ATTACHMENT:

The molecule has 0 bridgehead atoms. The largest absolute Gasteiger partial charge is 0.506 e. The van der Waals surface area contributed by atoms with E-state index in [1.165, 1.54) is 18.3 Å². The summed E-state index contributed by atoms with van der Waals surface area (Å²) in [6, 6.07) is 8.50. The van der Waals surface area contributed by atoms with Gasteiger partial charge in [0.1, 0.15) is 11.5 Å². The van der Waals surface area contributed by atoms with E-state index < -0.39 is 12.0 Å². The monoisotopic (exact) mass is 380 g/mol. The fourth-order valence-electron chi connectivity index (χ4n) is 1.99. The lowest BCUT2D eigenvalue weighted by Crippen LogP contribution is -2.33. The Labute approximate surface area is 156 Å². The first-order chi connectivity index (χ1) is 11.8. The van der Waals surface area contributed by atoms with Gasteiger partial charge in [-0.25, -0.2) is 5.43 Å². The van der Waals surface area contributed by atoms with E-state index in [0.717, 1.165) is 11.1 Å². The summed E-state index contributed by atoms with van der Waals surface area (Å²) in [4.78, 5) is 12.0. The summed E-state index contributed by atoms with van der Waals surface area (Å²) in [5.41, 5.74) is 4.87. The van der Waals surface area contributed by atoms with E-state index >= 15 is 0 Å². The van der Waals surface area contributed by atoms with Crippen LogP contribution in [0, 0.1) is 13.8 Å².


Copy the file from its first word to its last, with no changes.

The molecule has 0 bridgehead atoms. The largest absolute Gasteiger partial charge is 0.506 e. The van der Waals surface area contributed by atoms with E-state index in [1.165, 1.54) is 18.3 Å². The summed E-state index contributed by atoms with van der Waals surface area (Å²) in [6, 6.07) is 8.50. The van der Waals surface area contributed by atoms with Gasteiger partial charge in [0.1, 0.15) is 11.5 Å². The van der Waals surface area contributed by atoms with E-state index < -0.39 is 12.0 Å². The monoisotopic (exact) mass is 380 g/mol. The fourth-order valence-electron chi connectivity index (χ4n) is 1.99. The lowest BCUT2D eigenvalue weighted by Crippen LogP contribution is -2.33. The Labute approximate surface area is 156 Å². The first-order chi connectivity index (χ1) is 11.8. The van der Waals surface area contributed by atoms with Gasteiger partial charge in [-0.25, -0.2) is 5.43 Å². The van der Waals surface area contributed by atoms with E-state index in [0.717, 1.165) is 11.1 Å². The summed E-state index contributed by atoms with van der Waals surface area (Å²) in [4.78, 5) is 12.0. The summed E-state index contributed by atoms with van der Waals surface area (Å²) in [5.41, 5.74) is 4.87. The van der Waals surface area contributed by atoms with E-state index >= 15 is 0 Å². The van der Waals surface area contributed by atoms with Crippen LogP contribution in [0, 0.1) is 13.8 Å².